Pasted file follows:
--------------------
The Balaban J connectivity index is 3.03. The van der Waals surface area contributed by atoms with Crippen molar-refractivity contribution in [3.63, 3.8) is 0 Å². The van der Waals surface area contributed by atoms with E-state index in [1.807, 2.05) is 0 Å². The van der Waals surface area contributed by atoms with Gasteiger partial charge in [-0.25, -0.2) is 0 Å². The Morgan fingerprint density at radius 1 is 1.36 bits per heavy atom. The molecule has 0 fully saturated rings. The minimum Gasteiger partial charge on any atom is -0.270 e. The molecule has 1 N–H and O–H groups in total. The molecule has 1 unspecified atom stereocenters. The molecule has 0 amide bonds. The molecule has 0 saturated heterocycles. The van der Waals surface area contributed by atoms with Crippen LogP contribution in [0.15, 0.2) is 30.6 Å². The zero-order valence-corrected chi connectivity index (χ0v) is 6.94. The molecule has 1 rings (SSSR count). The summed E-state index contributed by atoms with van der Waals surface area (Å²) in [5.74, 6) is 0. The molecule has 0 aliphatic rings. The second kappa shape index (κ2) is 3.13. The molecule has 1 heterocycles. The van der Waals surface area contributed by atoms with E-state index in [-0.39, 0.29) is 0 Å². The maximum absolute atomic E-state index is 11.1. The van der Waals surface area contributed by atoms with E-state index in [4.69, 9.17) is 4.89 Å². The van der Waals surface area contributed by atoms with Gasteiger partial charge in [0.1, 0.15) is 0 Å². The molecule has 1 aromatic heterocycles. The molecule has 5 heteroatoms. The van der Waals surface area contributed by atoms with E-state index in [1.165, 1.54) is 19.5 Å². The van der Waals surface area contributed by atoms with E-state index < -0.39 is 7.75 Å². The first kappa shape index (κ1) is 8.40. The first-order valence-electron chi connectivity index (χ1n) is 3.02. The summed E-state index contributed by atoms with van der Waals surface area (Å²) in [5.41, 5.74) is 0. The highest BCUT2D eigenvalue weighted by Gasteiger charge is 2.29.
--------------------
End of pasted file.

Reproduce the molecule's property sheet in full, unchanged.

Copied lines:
The Balaban J connectivity index is 3.03. The van der Waals surface area contributed by atoms with Crippen molar-refractivity contribution in [3.63, 3.8) is 0 Å². The van der Waals surface area contributed by atoms with E-state index in [1.807, 2.05) is 0 Å². The van der Waals surface area contributed by atoms with Gasteiger partial charge in [-0.25, -0.2) is 0 Å². The Morgan fingerprint density at radius 1 is 1.36 bits per heavy atom. The molecule has 0 fully saturated rings. The minimum Gasteiger partial charge on any atom is -0.270 e. The molecule has 1 N–H and O–H groups in total. The molecule has 1 unspecified atom stereocenters. The molecule has 0 amide bonds. The molecule has 0 saturated heterocycles. The van der Waals surface area contributed by atoms with Crippen LogP contribution in [0.15, 0.2) is 30.6 Å². The zero-order valence-corrected chi connectivity index (χ0v) is 6.94. The molecule has 1 rings (SSSR count). The summed E-state index contributed by atoms with van der Waals surface area (Å²) in [5.74, 6) is 0. The molecule has 0 aliphatic rings. The second kappa shape index (κ2) is 3.13. The molecule has 1 heterocycles. The van der Waals surface area contributed by atoms with E-state index in [-0.39, 0.29) is 0 Å². The maximum absolute atomic E-state index is 11.1. The van der Waals surface area contributed by atoms with E-state index in [4.69, 9.17) is 4.89 Å². The van der Waals surface area contributed by atoms with Gasteiger partial charge in [0.1, 0.15) is 0 Å². The molecule has 1 aromatic heterocycles. The molecule has 5 heteroatoms. The van der Waals surface area contributed by atoms with E-state index in [1.165, 1.54) is 19.5 Å². The van der Waals surface area contributed by atoms with E-state index < -0.39 is 7.75 Å². The first kappa shape index (κ1) is 8.40. The first-order valence-electron chi connectivity index (χ1n) is 3.02. The summed E-state index contributed by atoms with van der Waals surface area (Å²) in [5.41, 5.74) is 0. The highest BCUT2D eigenvalue weighted by Gasteiger charge is 2.29.